Signed,

Gene Kerman

Fancy flying

November 29th, 1960; Baikonur Kosmodrone.

Right after the Uranus-1 was launched, we had three launches in relation to the KSS the following days.

The first was a standard re-supply mission, but the first one of our dedicated series constructed re-supply ship – which went exactly as planned, which bodes well for our continued supply situation – although the payload may need adjustments later on in the ratios of the supplies.

Secondly we launched a new scientific payload, which we will likely have the scientists process in December or the coming year. We’re not exactly short on work for the boys in the labs at the space centres though, with at least a couple of years worth of scientific data to sift through. It was good to get up though, given the staging mishap of the first one.

Lastly, we launched an experimental probe towards the Moon – to collect data and return it to the scientists onboard KSS. The early parts were more or less routine, but the return was a delicately planned manoeuvre to utilize the Earths atmosphere to get into the correct orbit.

In the end, the return to Earth orbit took more than half the mission with no less than 17 passes through the atmosphere, before the probe reached the desired apoapsis. A slight amount of fuel was expended to keep the apoapsis on the last orbit – but in general, every aerobraking pass made conservatively, to not brake too much – as that would have been catastrophic.

In the end it worked, and after 32 days the probe docked with KSS a mere hour ago. After the data module was transferred, the probe undocked, and spent literally the last of its remaining fuel to slow its speed sufficiently to re-enter the atmosphere and burn up.

Pushing the frontier

October 25th, 1960; Baikonur Kosmodrone.

“Welcome everyone”, Gene began the press briefing to the assembled reporters.

“Unfortunately there was not much to see this time around, as we had to launch last night – and although it was a rare occurrence of launching an interplanetary probe from the Kosmodrone, we didn’t have much of a choice given the busy schedule around the Satish site and the Mars window”.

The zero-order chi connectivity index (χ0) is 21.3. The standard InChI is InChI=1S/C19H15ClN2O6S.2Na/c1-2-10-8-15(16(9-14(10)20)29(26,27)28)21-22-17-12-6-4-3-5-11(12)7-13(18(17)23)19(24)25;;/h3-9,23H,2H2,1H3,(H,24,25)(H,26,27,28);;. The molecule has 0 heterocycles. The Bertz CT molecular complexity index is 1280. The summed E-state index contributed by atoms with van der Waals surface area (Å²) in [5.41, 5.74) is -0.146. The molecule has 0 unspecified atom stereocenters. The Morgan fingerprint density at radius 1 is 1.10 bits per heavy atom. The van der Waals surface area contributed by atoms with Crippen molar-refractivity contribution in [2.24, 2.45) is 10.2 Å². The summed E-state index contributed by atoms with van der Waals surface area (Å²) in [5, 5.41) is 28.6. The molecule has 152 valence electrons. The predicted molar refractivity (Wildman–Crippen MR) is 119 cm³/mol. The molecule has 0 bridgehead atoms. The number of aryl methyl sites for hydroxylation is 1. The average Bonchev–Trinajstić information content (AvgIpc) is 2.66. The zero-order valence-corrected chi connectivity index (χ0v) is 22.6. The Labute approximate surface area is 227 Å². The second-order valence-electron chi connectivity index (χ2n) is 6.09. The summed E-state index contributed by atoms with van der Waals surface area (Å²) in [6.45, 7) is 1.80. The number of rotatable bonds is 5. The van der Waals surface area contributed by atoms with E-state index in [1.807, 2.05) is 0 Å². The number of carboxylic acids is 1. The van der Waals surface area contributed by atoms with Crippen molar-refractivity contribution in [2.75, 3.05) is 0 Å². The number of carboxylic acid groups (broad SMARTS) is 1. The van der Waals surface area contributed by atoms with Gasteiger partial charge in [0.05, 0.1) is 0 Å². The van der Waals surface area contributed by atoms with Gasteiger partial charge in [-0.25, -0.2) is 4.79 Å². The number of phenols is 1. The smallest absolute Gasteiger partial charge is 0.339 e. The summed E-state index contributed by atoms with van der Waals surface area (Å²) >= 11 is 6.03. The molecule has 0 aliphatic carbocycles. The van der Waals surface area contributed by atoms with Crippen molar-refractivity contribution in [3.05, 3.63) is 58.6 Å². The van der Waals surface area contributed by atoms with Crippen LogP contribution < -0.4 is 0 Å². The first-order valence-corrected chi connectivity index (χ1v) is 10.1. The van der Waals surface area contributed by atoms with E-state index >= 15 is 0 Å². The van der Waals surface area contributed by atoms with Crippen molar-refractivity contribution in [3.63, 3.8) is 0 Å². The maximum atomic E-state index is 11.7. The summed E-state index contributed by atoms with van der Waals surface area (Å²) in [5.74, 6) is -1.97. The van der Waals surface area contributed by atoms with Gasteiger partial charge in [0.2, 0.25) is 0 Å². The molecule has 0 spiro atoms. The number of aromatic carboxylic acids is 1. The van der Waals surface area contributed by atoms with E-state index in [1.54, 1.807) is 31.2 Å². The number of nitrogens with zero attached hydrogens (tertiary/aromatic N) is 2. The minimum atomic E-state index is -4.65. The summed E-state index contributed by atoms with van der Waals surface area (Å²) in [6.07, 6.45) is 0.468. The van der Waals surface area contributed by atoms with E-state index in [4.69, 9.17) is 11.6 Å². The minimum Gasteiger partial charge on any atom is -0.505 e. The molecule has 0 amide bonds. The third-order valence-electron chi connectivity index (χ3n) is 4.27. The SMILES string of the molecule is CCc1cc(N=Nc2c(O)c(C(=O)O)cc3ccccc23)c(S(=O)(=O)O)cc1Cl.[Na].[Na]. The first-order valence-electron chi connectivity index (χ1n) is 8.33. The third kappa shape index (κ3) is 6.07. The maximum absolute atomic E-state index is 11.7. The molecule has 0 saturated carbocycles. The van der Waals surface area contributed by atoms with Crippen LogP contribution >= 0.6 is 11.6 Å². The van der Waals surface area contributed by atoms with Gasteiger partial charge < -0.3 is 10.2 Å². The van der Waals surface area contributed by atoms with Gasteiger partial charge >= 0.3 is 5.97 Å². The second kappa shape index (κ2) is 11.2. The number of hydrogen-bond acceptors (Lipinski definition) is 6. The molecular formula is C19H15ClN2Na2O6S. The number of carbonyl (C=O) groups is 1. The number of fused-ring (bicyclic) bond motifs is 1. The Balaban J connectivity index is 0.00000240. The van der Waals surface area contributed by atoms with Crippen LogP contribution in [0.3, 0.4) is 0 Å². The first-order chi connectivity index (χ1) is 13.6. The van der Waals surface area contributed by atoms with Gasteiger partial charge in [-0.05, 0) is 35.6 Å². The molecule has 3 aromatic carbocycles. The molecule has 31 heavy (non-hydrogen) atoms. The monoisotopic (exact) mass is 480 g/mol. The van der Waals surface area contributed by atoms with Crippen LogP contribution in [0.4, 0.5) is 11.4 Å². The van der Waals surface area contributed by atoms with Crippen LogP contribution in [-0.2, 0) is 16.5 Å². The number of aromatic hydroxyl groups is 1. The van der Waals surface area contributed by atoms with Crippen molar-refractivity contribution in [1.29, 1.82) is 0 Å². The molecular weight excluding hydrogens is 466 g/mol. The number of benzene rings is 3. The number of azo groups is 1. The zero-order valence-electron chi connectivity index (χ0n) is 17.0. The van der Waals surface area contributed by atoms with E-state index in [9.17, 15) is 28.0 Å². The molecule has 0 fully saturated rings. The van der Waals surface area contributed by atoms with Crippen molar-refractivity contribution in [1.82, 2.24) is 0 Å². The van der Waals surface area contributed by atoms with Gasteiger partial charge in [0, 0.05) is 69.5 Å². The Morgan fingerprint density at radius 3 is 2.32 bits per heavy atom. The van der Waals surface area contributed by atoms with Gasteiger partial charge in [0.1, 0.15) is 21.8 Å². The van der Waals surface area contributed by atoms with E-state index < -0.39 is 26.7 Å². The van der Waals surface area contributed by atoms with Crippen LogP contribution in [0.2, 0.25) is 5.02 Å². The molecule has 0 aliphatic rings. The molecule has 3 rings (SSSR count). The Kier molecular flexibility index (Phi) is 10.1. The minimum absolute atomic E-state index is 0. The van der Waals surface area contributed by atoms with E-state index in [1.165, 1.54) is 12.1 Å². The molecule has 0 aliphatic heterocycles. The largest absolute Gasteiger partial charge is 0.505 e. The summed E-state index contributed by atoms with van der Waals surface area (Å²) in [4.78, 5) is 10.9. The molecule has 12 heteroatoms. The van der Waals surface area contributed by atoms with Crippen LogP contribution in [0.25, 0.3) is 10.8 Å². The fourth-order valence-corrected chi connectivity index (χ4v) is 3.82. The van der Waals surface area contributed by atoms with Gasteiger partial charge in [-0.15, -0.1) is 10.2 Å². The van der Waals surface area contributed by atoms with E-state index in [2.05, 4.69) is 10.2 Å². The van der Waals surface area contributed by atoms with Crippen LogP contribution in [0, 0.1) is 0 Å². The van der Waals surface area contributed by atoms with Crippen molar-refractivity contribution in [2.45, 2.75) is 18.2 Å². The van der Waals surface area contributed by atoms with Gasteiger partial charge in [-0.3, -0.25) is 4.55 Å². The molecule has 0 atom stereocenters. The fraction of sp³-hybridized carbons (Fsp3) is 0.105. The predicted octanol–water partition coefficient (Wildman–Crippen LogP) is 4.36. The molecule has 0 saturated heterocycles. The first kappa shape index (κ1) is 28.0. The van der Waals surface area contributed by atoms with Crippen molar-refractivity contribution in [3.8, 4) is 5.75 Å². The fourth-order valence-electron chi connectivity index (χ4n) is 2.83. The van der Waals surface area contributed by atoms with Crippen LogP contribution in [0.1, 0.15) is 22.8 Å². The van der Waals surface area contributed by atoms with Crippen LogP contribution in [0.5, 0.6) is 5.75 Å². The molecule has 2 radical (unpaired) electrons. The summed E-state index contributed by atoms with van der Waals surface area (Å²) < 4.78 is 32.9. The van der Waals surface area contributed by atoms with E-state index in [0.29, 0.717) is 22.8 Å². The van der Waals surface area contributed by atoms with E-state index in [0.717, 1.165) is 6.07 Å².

screenshot333
Uranus-1 launching upon a Kosmos-2 lifter.

“We simply did not have time to build the payload and rocket on time at Satish for the launch window – so the decision was taken to give it a shot here at Baikonur, despite the unfavourable launch angle”.

“To put it simple, it was a resounding success, and the brand new design for a Hydrolox engine performed superbly. The probe is now on its way towards Uranus, and with luck it may even be able to make orbit”.

“The probe is a bare-bones scientific probe as you can see from these images, where it was placed on 4 legs for final inspection before being mounted on top of the rocket”.

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“Like the Jupiter and Saturn probes, it is powered by RTGs, but has an antenna even more powerful than these – to allow us to maintain contact whether we make orbit, or the probe is boosted out of our solar system entirely”.

“The probe has an almost full scientific package, although it is eschewing certain atmospheric instruments due to weight restrictions – now any questions?”

“Andrej Kerman, Moskov Times”, a reporter began when Gene nodded at him, “you say make orbit, but the Illyrien probe for Neptune barely had fuel to get there, how can this be? Is Kerbinian design really that much better?”

“Excellent question”, Gene began answering, “the probe as you see it in the picture actually has enough fuel to just barely make it from orbit of the Earth to orbit of the Moon – all of this fuel is available, save a tiny amount for a planned course correction”.

“Still, after this course correction, the probe has enough fuel to make a fly-by of Jupiter from Earth orbit. So it actually has a lot – and our main concern is whether we can burn fast enough to achieve orbit – but we will know in 10 years time, when we’ve made our course correction how things look”, gene finishes with a smile.

“Right, way superior engineering”, Andrej mumbles while scribbling notes.

“Bob Kerman, Kerbinian Tribune”, the next reporter begins as he’s indicated to ask his question. “Is this a one-off, or are there further plans?”